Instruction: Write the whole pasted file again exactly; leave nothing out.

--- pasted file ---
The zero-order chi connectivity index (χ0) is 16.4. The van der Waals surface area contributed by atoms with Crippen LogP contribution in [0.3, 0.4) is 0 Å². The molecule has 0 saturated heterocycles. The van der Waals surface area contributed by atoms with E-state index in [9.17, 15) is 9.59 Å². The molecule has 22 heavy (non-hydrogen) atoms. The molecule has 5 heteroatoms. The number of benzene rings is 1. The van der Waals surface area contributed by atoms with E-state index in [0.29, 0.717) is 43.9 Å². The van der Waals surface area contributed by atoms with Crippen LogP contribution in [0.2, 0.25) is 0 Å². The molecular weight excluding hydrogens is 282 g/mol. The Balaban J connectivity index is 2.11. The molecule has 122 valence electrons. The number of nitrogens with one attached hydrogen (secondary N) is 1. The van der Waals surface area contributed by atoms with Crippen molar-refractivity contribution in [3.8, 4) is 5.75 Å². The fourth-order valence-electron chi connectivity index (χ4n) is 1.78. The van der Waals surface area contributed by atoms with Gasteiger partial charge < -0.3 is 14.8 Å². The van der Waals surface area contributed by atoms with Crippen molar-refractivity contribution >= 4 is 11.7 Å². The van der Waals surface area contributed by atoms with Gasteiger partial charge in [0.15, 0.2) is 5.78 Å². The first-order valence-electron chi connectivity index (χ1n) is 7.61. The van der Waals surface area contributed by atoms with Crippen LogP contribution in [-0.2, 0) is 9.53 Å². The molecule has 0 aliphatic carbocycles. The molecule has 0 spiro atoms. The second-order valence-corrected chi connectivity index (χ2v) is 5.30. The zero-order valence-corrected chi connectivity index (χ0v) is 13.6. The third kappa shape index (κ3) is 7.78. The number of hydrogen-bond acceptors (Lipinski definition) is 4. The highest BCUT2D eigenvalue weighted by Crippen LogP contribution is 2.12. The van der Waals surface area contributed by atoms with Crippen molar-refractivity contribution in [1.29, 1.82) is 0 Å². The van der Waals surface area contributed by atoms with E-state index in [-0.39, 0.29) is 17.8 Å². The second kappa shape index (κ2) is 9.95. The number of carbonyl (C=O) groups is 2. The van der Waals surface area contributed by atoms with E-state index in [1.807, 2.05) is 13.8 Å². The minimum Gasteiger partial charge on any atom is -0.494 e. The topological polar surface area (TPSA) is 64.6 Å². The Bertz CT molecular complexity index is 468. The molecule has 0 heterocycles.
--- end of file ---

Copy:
The zero-order chi connectivity index (χ0) is 16.4. The van der Waals surface area contributed by atoms with Crippen LogP contribution in [0.3, 0.4) is 0 Å². The molecule has 0 saturated heterocycles. The van der Waals surface area contributed by atoms with E-state index in [9.17, 15) is 9.59 Å². The molecule has 22 heavy (non-hydrogen) atoms. The molecule has 5 heteroatoms. The number of benzene rings is 1. The van der Waals surface area contributed by atoms with E-state index in [0.29, 0.717) is 43.9 Å². The van der Waals surface area contributed by atoms with Crippen LogP contribution in [0.2, 0.25) is 0 Å². The molecular weight excluding hydrogens is 282 g/mol. The Balaban J connectivity index is 2.11. The molecule has 122 valence electrons. The number of nitrogens with one attached hydrogen (secondary N) is 1. The van der Waals surface area contributed by atoms with Crippen molar-refractivity contribution in [3.8, 4) is 5.75 Å². The fourth-order valence-electron chi connectivity index (χ4n) is 1.78. The van der Waals surface area contributed by atoms with Gasteiger partial charge < -0.3 is 14.8 Å². The van der Waals surface area contributed by atoms with Crippen molar-refractivity contribution >= 4 is 11.7 Å². The van der Waals surface area contributed by atoms with Gasteiger partial charge in [0.15, 0.2) is 5.78 Å². The first-order valence-electron chi connectivity index (χ1n) is 7.61. The van der Waals surface area contributed by atoms with Crippen LogP contribution in [-0.2, 0) is 9.53 Å². The molecule has 0 aliphatic carbocycles. The molecule has 0 spiro atoms. The second-order valence-corrected chi connectivity index (χ2v) is 5.30. The zero-order valence-corrected chi connectivity index (χ0v) is 13.6. The third kappa shape index (κ3) is 7.78. The number of hydrogen-bond acceptors (Lipinski definition) is 4. The highest BCUT2D eigenvalue weighted by Crippen LogP contribution is 2.12. The van der Waals surface area contributed by atoms with Crippen molar-refractivity contribution in [1.29, 1.82) is 0 Å². The van der Waals surface area contributed by atoms with E-state index in [-0.39, 0.29) is 17.8 Å². The second kappa shape index (κ2) is 9.95. The number of carbonyl (C=O) groups is 2. The van der Waals surface area contributed by atoms with E-state index in [1.807, 2.05) is 13.8 Å². The minimum Gasteiger partial charge on any atom is -0.494 e. The topological polar surface area (TPSA) is 64.6 Å². The Bertz CT molecular complexity index is 468. The molecule has 0 heterocycles.